Employers’ initial agenda had been for simplification of awards, by reducing or removing penalty rates, overtime pay, or other payments. But the government was unwilling to face the political problems with this. It was haunted by the loss of the 2007 “WorkChoices” election. So the focus switched to award “flexibilities”.
The bill enables hours for part-time employees to be increased without any overtime premium. Part-time employees take on the hours flexibility that casuals currently have, but at lower pay rates.
The main effect, though, may be to minimise employers’ incentive to take on additional workers, as they could cheaply increase hours for existing workers.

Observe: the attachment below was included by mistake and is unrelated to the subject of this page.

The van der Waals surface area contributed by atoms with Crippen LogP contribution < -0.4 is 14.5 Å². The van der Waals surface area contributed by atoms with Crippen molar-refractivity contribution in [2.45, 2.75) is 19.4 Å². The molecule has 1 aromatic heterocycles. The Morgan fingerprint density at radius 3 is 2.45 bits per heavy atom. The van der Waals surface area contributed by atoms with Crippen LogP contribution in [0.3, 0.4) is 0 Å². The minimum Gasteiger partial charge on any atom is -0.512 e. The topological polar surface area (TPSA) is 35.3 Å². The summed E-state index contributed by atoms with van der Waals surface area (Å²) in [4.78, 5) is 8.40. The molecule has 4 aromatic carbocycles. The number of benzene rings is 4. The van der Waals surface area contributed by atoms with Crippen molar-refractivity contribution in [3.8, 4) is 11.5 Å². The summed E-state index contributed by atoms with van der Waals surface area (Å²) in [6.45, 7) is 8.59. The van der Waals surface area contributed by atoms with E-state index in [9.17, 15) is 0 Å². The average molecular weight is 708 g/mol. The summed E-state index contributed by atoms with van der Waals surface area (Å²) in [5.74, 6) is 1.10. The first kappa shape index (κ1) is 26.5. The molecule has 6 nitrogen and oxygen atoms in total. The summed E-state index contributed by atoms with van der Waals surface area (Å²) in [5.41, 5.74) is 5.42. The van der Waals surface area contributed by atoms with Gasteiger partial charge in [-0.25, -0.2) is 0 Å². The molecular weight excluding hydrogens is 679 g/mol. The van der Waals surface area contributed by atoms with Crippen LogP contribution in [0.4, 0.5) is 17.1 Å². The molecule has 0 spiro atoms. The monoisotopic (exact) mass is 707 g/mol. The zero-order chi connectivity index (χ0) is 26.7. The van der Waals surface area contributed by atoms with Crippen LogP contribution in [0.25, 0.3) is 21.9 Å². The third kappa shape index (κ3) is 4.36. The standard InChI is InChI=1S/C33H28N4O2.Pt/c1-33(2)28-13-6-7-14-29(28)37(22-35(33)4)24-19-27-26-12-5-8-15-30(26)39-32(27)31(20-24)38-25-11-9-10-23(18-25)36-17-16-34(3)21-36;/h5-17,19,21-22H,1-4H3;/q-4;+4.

The bill also allows employers to give “flexible work directions” to employees to perform new types of work, or at new locations, if it is reasonable to “assist in the revival of the employer’s enterprise”. As “revival” is not defined, there is a lot of scope for discretion by members of the Fair Work Commission to interpret this. This matters as some say that, since 2013, the notion of “balance” in appointments to the commission has “been abandoned”, with most appointments coming from the employer side of the table.
Both unions and employers claimed the enterprise bargaining system was too complex, but without any agreement over how to simplify it.
The bill tries to override it for a specific, albeit large, group (workers in firms that could claim they were affected by COVID-19) and for a specific time (agreements must be made within two years, though their effects could last many more). It has provoked so much opposition that the minister has appeared to back away from it — possibly throwing that idea under the omnibus.